Tuesday, November 1, 2011

C++11 Training Materials Updated

Now that C++0x has become C++11, I updated the name of my training materials and released the latest revision to past buyers. This marks the third updated release of these materials since their original publication in April 2010.

Updating notes for a multiple-day training course (such as my three-day C++11 seminar) has an interesting constraint:  unless the changes involve adding or removing full days worth of material, the length of the course can't be changed.  For a topic like C++11, where I'm learning more all the time, this means that I sometimes want to add information without changing the length of the class.  One way I do that is by adding comments below the PowerPoint slides.  The comments don't get shown in class, but they elaborate on material in the slides.

For the most recent materials update, one of the ways I took advantage of this was by taking the following bullet point from a list of "Other Features" in C++11 (that the course doesn't really cover, typically because the features are less important or because there's currently little or no compiler support for them):
  • Contextual keywords for alignment control, preventing derivation, and constraining virtual function overrides.
I added the following elaboration in the comments:
The identifiers override and final are contextual keywords. Both classes and virtual functions may be declared final. final classes may not be used as bases (per 9/3), and final virtual functions may not be overridden in derived classes.  A virtual function declared override must override a function in a base class. The following is an amalgam of examples from 10.3/4-5:
struct B {
    virtual void f() const final;
    virtual void f(int);
struct D : B {
    void f() const;                      // error: D::f attempts to override final B::f
    void f(long) override;             // error: wrong signature overriding B::f
    void f(int) override;               // OK
Because elaborations like this generally don't get presented in class, this means that the information in the training materials is in some ways more comprehensive than the information I deliver during a presentation. On the other hand, during a live presentation, people can ask about whatever they want, so I typically address a variety of topics that aren't in the training materials at all.

To the best of my knowledge, my training materials are currently the best source of accessible information about C++11. The Internet is filled with pages about C++11, but many of them were written at a time when draft C++0x was still in a state of flux, and unless you already know the details of the final version of C++11, it's hard to judge whether what you read on a given page is up to date.  The final C++11 standard is definitive, of course, but it's currently expensive (about US$400 at the ISO store), and I don't think anybody will tell you it's easy to read or understand.  There is, as far as I know, only one book out that covers C++11, and although I have not read it, given its recent publication date, I'd be surprised if it takes into account the very latest changes that took place during standardization. (I'd hoped to link to this book, which I know about only from a press release, but now I can't find it. If you know which book it is -- or of other books currently available that cover C++11 -- please let me know.)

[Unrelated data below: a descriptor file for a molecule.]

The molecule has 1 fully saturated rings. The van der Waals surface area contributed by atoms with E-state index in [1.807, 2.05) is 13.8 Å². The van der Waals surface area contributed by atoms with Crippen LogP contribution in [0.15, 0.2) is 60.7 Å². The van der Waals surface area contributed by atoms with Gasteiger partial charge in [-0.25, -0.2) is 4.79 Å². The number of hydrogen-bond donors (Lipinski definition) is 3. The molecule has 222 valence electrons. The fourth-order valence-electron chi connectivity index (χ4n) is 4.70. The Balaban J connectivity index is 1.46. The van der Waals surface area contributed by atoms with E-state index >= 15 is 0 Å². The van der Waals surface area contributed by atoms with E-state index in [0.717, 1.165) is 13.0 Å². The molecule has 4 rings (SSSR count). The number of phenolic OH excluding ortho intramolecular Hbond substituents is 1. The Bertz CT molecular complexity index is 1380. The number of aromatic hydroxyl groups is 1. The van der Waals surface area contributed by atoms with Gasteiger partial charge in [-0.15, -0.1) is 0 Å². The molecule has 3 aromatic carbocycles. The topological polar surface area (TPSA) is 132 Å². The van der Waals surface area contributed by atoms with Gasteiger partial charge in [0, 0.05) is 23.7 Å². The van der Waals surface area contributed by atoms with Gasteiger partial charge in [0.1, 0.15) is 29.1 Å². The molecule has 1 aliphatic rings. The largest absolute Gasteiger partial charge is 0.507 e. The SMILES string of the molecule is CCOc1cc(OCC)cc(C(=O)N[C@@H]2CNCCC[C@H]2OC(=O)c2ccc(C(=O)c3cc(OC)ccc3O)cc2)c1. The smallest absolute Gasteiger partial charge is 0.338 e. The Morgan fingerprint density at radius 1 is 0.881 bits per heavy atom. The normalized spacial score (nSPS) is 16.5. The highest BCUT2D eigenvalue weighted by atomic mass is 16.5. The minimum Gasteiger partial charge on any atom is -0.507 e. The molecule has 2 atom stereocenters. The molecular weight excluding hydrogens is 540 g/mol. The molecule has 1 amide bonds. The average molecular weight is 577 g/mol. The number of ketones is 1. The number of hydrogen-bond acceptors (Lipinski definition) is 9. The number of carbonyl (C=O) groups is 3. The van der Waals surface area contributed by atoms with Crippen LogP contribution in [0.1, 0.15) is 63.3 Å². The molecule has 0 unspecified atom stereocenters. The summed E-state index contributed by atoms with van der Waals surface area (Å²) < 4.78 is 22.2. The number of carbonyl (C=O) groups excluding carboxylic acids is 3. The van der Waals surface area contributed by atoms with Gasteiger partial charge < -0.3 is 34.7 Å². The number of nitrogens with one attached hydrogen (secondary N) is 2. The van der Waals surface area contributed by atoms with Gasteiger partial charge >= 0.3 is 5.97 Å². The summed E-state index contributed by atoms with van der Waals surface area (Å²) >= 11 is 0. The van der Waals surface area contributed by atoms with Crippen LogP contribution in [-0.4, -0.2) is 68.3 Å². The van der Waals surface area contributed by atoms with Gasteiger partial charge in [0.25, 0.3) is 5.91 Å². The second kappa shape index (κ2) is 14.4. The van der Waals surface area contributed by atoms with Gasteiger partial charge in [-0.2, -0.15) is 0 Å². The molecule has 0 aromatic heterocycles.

To be frank, my training materials aren't perfectly up to date, either.  I had hoped that they were, but it's a big standard (1353 pages), and just yesterday I received a set of bug reports from a member of the standardization committee pointing out places where my notes' treatment of some parts of C++11 are out of sync with the final standard.  I'll fix those problems in the next release of the training materials, a release that, like all releases, will be automatically pushed out to anybody who has purchased the materials.

If you're interested in a book-like publication covering the most important parts of C++11 (both language and library), I encourage you to consider purchasing my training materials.  If you like my other publications, I think you'll like these, too.  To see exactly what you'll be getting, check out the free sample.

Because this publication is in an unconventional format (annotated training materials), is available from a lesser-known publisher (Artima), and is electronic-only (DRM-free PDF), getting the word out about it has been challenging.  I'd appreciate it if you'd let people know about it, whether through blogs, tweets, social networks (the politically correct term for Facebook), email, or that most retro of communications mechanisms, face-to-face conversation.